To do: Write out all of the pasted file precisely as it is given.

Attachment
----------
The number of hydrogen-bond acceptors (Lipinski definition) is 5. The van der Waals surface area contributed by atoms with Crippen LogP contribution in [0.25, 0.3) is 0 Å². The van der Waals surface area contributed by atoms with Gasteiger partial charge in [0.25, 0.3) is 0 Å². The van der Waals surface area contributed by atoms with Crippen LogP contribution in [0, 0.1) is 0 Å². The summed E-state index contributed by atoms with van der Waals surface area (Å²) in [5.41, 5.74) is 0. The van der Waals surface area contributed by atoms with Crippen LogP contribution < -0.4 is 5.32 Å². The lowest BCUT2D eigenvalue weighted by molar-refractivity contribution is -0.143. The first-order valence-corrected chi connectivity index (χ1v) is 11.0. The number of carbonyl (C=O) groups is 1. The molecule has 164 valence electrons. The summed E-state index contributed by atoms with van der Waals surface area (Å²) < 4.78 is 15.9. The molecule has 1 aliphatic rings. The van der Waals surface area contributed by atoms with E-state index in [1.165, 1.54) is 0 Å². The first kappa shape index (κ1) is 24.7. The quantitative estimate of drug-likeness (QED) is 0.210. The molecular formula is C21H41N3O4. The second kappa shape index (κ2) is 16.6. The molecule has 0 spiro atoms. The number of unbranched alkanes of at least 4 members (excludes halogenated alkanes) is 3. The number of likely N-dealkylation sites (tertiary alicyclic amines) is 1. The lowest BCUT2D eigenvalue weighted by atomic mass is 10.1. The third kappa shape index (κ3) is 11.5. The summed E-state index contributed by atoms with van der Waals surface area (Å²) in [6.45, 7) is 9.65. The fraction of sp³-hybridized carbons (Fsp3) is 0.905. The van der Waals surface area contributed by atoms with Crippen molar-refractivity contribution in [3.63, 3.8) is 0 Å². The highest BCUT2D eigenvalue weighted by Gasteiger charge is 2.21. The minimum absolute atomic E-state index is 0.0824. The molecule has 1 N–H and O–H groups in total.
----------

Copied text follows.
The number of hydrogen-bond acceptors (Lipinski definition) is 5. The van der Waals surface area contributed by atoms with Crippen LogP contribution in [0.25, 0.3) is 0 Å². The van der Waals surface area contributed by atoms with Gasteiger partial charge in [0.25, 0.3) is 0 Å². The van der Waals surface area contributed by atoms with Crippen LogP contribution in [0, 0.1) is 0 Å². The summed E-state index contributed by atoms with van der Waals surface area (Å²) in [5.41, 5.74) is 0. The van der Waals surface area contributed by atoms with Crippen LogP contribution < -0.4 is 5.32 Å². The lowest BCUT2D eigenvalue weighted by molar-refractivity contribution is -0.143. The first-order valence-corrected chi connectivity index (χ1v) is 11.0. The number of carbonyl (C=O) groups is 1. The molecule has 164 valence electrons. The summed E-state index contributed by atoms with van der Waals surface area (Å²) < 4.78 is 15.9. The molecule has 1 aliphatic rings. The van der Waals surface area contributed by atoms with E-state index in [1.165, 1.54) is 0 Å². The first kappa shape index (κ1) is 24.7. The quantitative estimate of drug-likeness (QED) is 0.210. The molecular formula is C21H41N3O4. The second kappa shape index (κ2) is 16.6. The molecule has 0 spiro atoms. The number of unbranched alkanes of at least 4 members (excludes halogenated alkanes) is 3. The number of likely N-dealkylation sites (tertiary alicyclic amines) is 1. The lowest BCUT2D eigenvalue weighted by atomic mass is 10.1. The third kappa shape index (κ3) is 11.5. The summed E-state index contributed by atoms with van der Waals surface area (Å²) in [6.45, 7) is 9.65. The fraction of sp³-hybridized carbons (Fsp3) is 0.905. The van der Waals surface area contributed by atoms with Crippen molar-refractivity contribution in [3.63, 3.8) is 0 Å². The highest BCUT2D eigenvalue weighted by Gasteiger charge is 2.21. The minimum absolute atomic E-state index is 0.0824. The molecule has 1 N–H and O–H groups in total.